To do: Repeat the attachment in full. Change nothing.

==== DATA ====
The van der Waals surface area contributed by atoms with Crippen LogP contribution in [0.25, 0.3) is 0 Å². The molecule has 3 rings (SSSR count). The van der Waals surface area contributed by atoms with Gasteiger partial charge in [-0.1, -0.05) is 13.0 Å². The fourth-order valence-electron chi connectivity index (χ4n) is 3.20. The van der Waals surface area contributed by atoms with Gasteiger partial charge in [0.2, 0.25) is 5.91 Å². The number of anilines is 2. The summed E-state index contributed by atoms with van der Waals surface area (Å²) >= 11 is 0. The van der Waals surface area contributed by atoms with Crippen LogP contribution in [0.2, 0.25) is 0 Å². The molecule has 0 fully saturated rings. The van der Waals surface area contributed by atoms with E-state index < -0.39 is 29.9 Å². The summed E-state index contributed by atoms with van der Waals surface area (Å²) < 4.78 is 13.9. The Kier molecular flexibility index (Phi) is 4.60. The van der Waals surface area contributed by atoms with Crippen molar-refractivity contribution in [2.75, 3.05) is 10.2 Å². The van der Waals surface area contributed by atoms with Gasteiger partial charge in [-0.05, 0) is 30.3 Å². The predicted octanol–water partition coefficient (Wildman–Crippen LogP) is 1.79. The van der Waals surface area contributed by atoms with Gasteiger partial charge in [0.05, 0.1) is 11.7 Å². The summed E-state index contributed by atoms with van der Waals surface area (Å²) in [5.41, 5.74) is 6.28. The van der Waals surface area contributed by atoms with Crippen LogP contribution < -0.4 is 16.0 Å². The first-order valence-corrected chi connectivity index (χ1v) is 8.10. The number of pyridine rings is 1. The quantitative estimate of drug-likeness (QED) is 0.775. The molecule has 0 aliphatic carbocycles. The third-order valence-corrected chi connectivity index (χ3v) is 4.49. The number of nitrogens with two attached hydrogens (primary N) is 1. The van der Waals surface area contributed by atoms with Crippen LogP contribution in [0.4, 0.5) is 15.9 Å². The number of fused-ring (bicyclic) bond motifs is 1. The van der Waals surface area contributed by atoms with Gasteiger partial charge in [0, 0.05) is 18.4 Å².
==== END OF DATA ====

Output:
The van der Waals surface area contributed by atoms with Crippen LogP contribution in [0.25, 0.3) is 0 Å². The molecule has 3 rings (SSSR count). The van der Waals surface area contributed by atoms with Gasteiger partial charge in [-0.1, -0.05) is 13.0 Å². The fourth-order valence-electron chi connectivity index (χ4n) is 3.20. The van der Waals surface area contributed by atoms with Gasteiger partial charge in [0.2, 0.25) is 5.91 Å². The number of anilines is 2. The summed E-state index contributed by atoms with van der Waals surface area (Å²) >= 11 is 0. The van der Waals surface area contributed by atoms with Crippen LogP contribution in [0.2, 0.25) is 0 Å². The molecule has 0 fully saturated rings. The van der Waals surface area contributed by atoms with E-state index < -0.39 is 29.9 Å². The summed E-state index contributed by atoms with van der Waals surface area (Å²) < 4.78 is 13.9. The Kier molecular flexibility index (Phi) is 4.60. The van der Waals surface area contributed by atoms with Crippen molar-refractivity contribution in [2.75, 3.05) is 10.2 Å². The van der Waals surface area contributed by atoms with Gasteiger partial charge in [-0.05, 0) is 30.3 Å². The predicted octanol–water partition coefficient (Wildman–Crippen LogP) is 1.79. The van der Waals surface area contributed by atoms with Gasteiger partial charge in [0.05, 0.1) is 11.7 Å². The summed E-state index contributed by atoms with van der Waals surface area (Å²) in [5.41, 5.74) is 6.28. The van der Waals surface area contributed by atoms with Crippen LogP contribution < -0.4 is 16.0 Å². The first-order valence-corrected chi connectivity index (χ1v) is 8.10. The number of pyridine rings is 1. The quantitative estimate of drug-likeness (QED) is 0.775. The molecule has 0 aliphatic carbocycles. The third-order valence-corrected chi connectivity index (χ3v) is 4.49. The number of nitrogens with two attached hydrogens (primary N) is 1. The van der Waals surface area contributed by atoms with Crippen LogP contribution in [0.4, 0.5) is 15.9 Å². The number of fused-ring (bicyclic) bond motifs is 1. The van der Waals surface area contributed by atoms with Gasteiger partial charge in [0, 0.05) is 18.4 Å².